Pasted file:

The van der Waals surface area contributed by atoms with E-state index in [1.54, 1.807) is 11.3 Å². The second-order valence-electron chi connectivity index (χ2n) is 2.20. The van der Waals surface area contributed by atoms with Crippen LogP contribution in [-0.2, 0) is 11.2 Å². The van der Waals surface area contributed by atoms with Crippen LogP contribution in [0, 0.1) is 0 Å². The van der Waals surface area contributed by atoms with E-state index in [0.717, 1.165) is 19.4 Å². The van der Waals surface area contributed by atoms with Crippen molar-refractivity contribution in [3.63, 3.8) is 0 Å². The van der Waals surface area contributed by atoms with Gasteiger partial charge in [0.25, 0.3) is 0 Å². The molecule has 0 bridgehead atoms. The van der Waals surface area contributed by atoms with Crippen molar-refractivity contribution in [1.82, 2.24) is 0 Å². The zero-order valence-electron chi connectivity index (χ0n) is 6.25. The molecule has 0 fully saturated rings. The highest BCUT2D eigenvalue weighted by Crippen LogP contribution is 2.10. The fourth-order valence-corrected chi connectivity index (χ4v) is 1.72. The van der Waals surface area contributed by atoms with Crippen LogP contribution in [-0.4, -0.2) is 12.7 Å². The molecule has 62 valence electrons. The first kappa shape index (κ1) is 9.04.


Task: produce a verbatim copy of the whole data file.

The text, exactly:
The van der Waals surface area contributed by atoms with E-state index in [1.54, 1.807) is 11.3 Å². The second-order valence-electron chi connectivity index (χ2n) is 2.20. The van der Waals surface area contributed by atoms with Crippen LogP contribution in [-0.2, 0) is 11.2 Å². The van der Waals surface area contributed by atoms with Crippen LogP contribution in [0, 0.1) is 0 Å². The van der Waals surface area contributed by atoms with E-state index in [0.717, 1.165) is 19.4 Å². The van der Waals surface area contributed by atoms with Crippen molar-refractivity contribution in [3.63, 3.8) is 0 Å². The van der Waals surface area contributed by atoms with Gasteiger partial charge in [0.25, 0.3) is 0 Å². The molecule has 0 bridgehead atoms. The van der Waals surface area contributed by atoms with Crippen molar-refractivity contribution in [1.82, 2.24) is 0 Å². The zero-order valence-electron chi connectivity index (χ0n) is 6.25. The molecule has 0 fully saturated rings. The highest BCUT2D eigenvalue weighted by Crippen LogP contribution is 2.10. The fourth-order valence-corrected chi connectivity index (χ4v) is 1.72. The van der Waals surface area contributed by atoms with Crippen LogP contribution in [-0.4, -0.2) is 12.7 Å². The molecule has 62 valence electrons. The first kappa shape index (κ1) is 9.04.